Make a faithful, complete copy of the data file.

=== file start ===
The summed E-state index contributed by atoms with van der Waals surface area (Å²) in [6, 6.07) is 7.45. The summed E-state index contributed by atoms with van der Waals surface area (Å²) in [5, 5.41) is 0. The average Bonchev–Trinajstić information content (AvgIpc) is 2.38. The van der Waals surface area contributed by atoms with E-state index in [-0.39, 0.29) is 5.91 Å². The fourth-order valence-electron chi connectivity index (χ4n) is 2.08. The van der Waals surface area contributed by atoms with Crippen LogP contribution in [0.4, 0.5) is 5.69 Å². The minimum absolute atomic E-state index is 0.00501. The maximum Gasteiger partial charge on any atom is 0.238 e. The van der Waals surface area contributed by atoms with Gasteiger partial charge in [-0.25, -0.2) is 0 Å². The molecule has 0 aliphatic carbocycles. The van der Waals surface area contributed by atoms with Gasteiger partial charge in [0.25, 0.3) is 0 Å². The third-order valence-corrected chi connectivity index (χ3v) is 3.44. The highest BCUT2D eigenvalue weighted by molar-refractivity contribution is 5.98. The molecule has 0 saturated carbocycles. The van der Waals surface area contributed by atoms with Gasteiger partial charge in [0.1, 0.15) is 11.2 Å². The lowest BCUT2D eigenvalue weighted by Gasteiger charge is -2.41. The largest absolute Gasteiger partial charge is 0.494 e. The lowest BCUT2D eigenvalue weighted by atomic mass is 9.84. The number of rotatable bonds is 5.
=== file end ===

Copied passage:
The summed E-state index contributed by atoms with van der Waals surface area (Å²) in [6, 6.07) is 7.45. The summed E-state index contributed by atoms with van der Waals surface area (Å²) in [5, 5.41) is 0. The average Bonchev–Trinajstić information content (AvgIpc) is 2.38. The van der Waals surface area contributed by atoms with E-state index in [-0.39, 0.29) is 5.91 Å². The fourth-order valence-electron chi connectivity index (χ4n) is 2.08. The van der Waals surface area contributed by atoms with Crippen LogP contribution in [0.4, 0.5) is 5.69 Å². The minimum absolute atomic E-state index is 0.00501. The maximum Gasteiger partial charge on any atom is 0.238 e. The van der Waals surface area contributed by atoms with Gasteiger partial charge in [-0.25, -0.2) is 0 Å². The molecule has 0 aliphatic carbocycles. The van der Waals surface area contributed by atoms with Gasteiger partial charge in [0.25, 0.3) is 0 Å². The third-order valence-corrected chi connectivity index (χ3v) is 3.44. The highest BCUT2D eigenvalue weighted by molar-refractivity contribution is 5.98. The molecule has 0 saturated carbocycles. The van der Waals surface area contributed by atoms with Gasteiger partial charge in [0.1, 0.15) is 11.2 Å². The lowest BCUT2D eigenvalue weighted by Gasteiger charge is -2.41. The largest absolute Gasteiger partial charge is 0.494 e. The lowest BCUT2D eigenvalue weighted by atomic mass is 9.84. The number of rotatable bonds is 5.